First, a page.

TSMC and Purdue announced this agreement on Friday, 14th June at the SelectUSA conference held in Washington D.C. The Department of Commerce-led annual conference brings together U.S. government agencies and key sector organisations to encourage and facilitate investment in the U.S.
The planned centre will be located at Purdue University's West Lafayette campus in Indiana and, in collaboration with the Purdue Research Foundation (PRF), it will conduct research aimed at providing a secure ecosystem to produce microelectronics.
As chip sales are currently at an all-time high, particularly given that the global sales of semiconductors hit $468.8 billion in 2018 (as the Semiconductor Industry Association reports), representing an increase of over 13 per cent, this is perhaps a better time than ever for such a partnership to come to fruition.
Taiwan Semiconductor Manufacturing Co. sign outside the TSMC facility. Image courtesy of TSMC.
Chip-level Security Concerns
This move should hardly come as a surprise to those of you who have been paying attention to recent events.
For a long time now, chip-level security has given rise to several woes and worries, particularly on the cyberespionage front, with the whole Huawei debacle being the most prominent example (for now).
Not only that, the continued growth of AI—an area where major developments are coming thick and fast—gives rise to lots of potential issues, too, such as the theft of data, ransomware and, perhaps one day, the ability for adversaries to take control of a device's chip.
Highlighting the importance of such focus on secure ecosystems for microelectronics, U.S. Secretary of Commerce Wilbur Ross said:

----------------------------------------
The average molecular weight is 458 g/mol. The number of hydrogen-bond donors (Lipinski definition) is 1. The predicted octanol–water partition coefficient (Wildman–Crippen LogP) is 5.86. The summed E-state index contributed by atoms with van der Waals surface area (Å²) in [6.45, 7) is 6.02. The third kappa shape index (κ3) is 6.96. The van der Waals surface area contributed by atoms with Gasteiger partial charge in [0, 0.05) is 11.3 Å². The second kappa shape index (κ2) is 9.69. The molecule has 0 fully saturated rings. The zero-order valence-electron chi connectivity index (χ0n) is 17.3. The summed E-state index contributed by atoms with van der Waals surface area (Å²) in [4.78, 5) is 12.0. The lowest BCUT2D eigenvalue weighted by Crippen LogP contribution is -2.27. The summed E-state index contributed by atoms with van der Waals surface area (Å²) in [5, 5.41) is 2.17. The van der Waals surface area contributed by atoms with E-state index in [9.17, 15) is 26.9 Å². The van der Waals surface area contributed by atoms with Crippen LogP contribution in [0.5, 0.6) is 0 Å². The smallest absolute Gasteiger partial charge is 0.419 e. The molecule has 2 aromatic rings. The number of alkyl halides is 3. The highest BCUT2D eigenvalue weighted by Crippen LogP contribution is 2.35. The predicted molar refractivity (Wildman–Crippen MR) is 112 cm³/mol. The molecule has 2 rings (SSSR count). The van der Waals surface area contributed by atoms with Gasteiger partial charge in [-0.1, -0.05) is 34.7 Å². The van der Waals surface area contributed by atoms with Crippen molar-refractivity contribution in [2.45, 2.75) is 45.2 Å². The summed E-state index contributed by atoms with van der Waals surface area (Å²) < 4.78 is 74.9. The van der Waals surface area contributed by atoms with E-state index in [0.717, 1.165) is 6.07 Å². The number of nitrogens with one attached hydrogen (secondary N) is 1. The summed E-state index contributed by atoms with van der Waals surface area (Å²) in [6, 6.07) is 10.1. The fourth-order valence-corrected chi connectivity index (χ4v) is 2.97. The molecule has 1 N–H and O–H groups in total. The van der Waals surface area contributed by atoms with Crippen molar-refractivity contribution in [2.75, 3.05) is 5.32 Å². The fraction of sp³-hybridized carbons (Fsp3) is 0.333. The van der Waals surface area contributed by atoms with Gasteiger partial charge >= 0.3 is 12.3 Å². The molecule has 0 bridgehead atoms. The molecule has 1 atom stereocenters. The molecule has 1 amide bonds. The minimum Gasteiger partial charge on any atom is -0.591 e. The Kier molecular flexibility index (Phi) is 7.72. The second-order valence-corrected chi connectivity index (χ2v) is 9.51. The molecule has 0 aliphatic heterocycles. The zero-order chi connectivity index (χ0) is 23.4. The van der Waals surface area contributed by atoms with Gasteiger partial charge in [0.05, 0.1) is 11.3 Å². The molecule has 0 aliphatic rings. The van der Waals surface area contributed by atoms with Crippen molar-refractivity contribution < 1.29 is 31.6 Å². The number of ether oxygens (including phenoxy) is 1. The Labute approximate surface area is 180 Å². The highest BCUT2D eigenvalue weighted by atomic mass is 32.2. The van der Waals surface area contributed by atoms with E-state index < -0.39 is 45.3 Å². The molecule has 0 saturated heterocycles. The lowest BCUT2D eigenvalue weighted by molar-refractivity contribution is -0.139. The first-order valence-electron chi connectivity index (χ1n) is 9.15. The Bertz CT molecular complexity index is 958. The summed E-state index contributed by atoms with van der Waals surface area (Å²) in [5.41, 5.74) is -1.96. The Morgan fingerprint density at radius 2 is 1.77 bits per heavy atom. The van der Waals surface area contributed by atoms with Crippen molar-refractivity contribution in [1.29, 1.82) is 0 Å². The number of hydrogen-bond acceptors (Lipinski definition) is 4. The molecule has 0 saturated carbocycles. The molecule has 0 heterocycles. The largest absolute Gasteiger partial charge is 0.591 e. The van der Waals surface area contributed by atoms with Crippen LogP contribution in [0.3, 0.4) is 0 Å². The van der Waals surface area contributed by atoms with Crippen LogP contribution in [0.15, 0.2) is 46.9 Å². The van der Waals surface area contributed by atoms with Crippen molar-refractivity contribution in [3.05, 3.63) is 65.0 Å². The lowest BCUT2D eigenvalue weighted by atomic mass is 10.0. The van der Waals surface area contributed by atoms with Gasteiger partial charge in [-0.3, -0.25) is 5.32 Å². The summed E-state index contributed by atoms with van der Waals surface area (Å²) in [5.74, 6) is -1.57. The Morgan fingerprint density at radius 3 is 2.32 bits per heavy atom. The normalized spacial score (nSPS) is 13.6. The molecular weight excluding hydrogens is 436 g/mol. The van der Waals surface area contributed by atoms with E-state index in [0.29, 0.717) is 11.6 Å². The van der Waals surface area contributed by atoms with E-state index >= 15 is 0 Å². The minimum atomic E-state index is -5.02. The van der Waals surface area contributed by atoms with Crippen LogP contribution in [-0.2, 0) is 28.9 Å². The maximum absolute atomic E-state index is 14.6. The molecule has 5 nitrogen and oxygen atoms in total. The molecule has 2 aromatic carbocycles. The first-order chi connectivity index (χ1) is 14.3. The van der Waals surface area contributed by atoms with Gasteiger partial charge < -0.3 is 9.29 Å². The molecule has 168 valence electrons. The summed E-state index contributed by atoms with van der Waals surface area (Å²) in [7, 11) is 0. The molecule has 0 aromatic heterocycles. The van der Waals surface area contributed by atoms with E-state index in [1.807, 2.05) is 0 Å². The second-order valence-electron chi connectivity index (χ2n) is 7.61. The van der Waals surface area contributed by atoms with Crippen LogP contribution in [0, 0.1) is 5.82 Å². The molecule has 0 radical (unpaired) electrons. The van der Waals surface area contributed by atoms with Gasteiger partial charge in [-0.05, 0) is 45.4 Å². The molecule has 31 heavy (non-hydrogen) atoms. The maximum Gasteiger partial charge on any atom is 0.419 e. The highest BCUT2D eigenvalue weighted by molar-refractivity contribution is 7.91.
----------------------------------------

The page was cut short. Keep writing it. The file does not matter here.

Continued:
"Semiconductors will continue to be the enabling backbone for technological and economic growth in the 21st century, propelling advancements in IoT, autonomous transportation, AI, advanced manufacturing, and many other applications."
A Secure Ecosystem
The partnership between TSMC and Purdue may also put the U.S. ahead of China in their ongoing "competition" to dominate emerging tech, such as 5G and AI. It was only a few weeks ago when the U.S. Government banned U.S. semiconductor manufacturers from selling to the Chinese firm Huawei, the world's biggest telecoms company, due to an ongoing spat and "national security issues".
Purdue's West Lafayette campus already has a team of around 10 faculty members working with TSMC at varying levels of research. It’s expected to be fully operational by the start of the next academic year,
President of Purdue University, Mitch Daniels, stated:
“This agreement solidifies a vital global partnership for Purdue and enables our leading researchers to further advance their discoveries in microelectronics. TSMC’s commitment is only the beginning of what we believe will be an internationally significant initiative.”
The partnership also enables TSMC to facilitate access to multi-project wafer shuttle runs. This will allow them to test the effectiveness of any proposed research in the future.